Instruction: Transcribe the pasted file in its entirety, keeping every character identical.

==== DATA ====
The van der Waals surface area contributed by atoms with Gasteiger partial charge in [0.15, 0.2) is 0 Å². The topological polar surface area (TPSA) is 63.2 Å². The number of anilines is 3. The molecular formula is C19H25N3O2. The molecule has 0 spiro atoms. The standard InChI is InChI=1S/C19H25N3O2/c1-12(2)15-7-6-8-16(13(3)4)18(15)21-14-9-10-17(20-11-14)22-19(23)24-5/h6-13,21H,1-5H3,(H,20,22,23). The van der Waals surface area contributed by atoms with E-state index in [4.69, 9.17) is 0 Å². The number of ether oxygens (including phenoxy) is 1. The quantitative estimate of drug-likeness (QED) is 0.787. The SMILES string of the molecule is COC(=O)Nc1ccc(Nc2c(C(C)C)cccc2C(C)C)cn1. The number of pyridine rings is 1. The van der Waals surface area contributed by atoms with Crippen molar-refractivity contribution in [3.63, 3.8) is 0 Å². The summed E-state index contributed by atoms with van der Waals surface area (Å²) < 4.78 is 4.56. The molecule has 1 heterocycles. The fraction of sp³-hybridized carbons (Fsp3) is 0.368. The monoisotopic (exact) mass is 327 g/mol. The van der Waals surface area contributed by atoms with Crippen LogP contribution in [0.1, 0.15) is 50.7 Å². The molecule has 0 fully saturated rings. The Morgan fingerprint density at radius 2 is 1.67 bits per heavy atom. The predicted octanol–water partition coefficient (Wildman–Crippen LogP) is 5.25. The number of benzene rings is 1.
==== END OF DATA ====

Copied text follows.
The van der Waals surface area contributed by atoms with Gasteiger partial charge in [0.15, 0.2) is 0 Å². The topological polar surface area (TPSA) is 63.2 Å². The number of anilines is 3. The molecular formula is C19H25N3O2. The molecule has 0 spiro atoms. The standard InChI is InChI=1S/C19H25N3O2/c1-12(2)15-7-6-8-16(13(3)4)18(15)21-14-9-10-17(20-11-14)22-19(23)24-5/h6-13,21H,1-5H3,(H,20,22,23). The van der Waals surface area contributed by atoms with E-state index in [4.69, 9.17) is 0 Å². The number of ether oxygens (including phenoxy) is 1. The quantitative estimate of drug-likeness (QED) is 0.787. The SMILES string of the molecule is COC(=O)Nc1ccc(Nc2c(C(C)C)cccc2C(C)C)cn1. The number of pyridine rings is 1. The van der Waals surface area contributed by atoms with Crippen molar-refractivity contribution in [3.63, 3.8) is 0 Å². The summed E-state index contributed by atoms with van der Waals surface area (Å²) < 4.78 is 4.56. The molecule has 1 heterocycles. The fraction of sp³-hybridized carbons (Fsp3) is 0.368. The monoisotopic (exact) mass is 327 g/mol. The van der Waals surface area contributed by atoms with Crippen LogP contribution in [0.1, 0.15) is 50.7 Å². The molecule has 0 fully saturated rings. The Morgan fingerprint density at radius 2 is 1.67 bits per heavy atom. The predicted octanol–water partition coefficient (Wildman–Crippen LogP) is 5.25. The number of benzene rings is 1.